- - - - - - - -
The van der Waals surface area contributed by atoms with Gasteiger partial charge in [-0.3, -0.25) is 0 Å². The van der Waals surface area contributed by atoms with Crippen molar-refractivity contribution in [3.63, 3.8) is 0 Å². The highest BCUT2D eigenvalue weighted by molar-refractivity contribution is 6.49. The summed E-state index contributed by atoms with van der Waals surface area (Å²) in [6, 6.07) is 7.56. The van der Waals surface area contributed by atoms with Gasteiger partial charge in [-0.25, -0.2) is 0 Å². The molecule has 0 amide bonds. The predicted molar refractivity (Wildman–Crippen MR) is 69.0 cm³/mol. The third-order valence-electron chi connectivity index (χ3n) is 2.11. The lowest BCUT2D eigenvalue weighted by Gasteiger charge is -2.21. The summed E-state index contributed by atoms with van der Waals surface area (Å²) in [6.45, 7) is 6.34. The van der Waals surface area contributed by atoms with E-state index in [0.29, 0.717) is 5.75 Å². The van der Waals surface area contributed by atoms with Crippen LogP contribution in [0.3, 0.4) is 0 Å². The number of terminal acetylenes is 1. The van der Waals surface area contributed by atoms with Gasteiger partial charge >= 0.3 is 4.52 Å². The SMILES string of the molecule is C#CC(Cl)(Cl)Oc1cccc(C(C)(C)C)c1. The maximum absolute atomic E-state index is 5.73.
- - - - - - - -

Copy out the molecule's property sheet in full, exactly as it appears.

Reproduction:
The van der Waals surface area contributed by atoms with Gasteiger partial charge in [-0.3, -0.25) is 0 Å². The van der Waals surface area contributed by atoms with Crippen molar-refractivity contribution in [3.63, 3.8) is 0 Å². The highest BCUT2D eigenvalue weighted by molar-refractivity contribution is 6.49. The summed E-state index contributed by atoms with van der Waals surface area (Å²) in [6, 6.07) is 7.56. The van der Waals surface area contributed by atoms with Gasteiger partial charge in [-0.25, -0.2) is 0 Å². The molecule has 0 amide bonds. The predicted molar refractivity (Wildman–Crippen MR) is 69.0 cm³/mol. The third-order valence-electron chi connectivity index (χ3n) is 2.11. The lowest BCUT2D eigenvalue weighted by Gasteiger charge is -2.21. The summed E-state index contributed by atoms with van der Waals surface area (Å²) in [6.45, 7) is 6.34. The van der Waals surface area contributed by atoms with E-state index in [0.29, 0.717) is 5.75 Å². The van der Waals surface area contributed by atoms with Crippen LogP contribution in [0.3, 0.4) is 0 Å². The number of terminal acetylenes is 1. The van der Waals surface area contributed by atoms with Gasteiger partial charge >= 0.3 is 4.52 Å². The SMILES string of the molecule is C#CC(Cl)(Cl)Oc1cccc(C(C)(C)C)c1. The maximum absolute atomic E-state index is 5.73.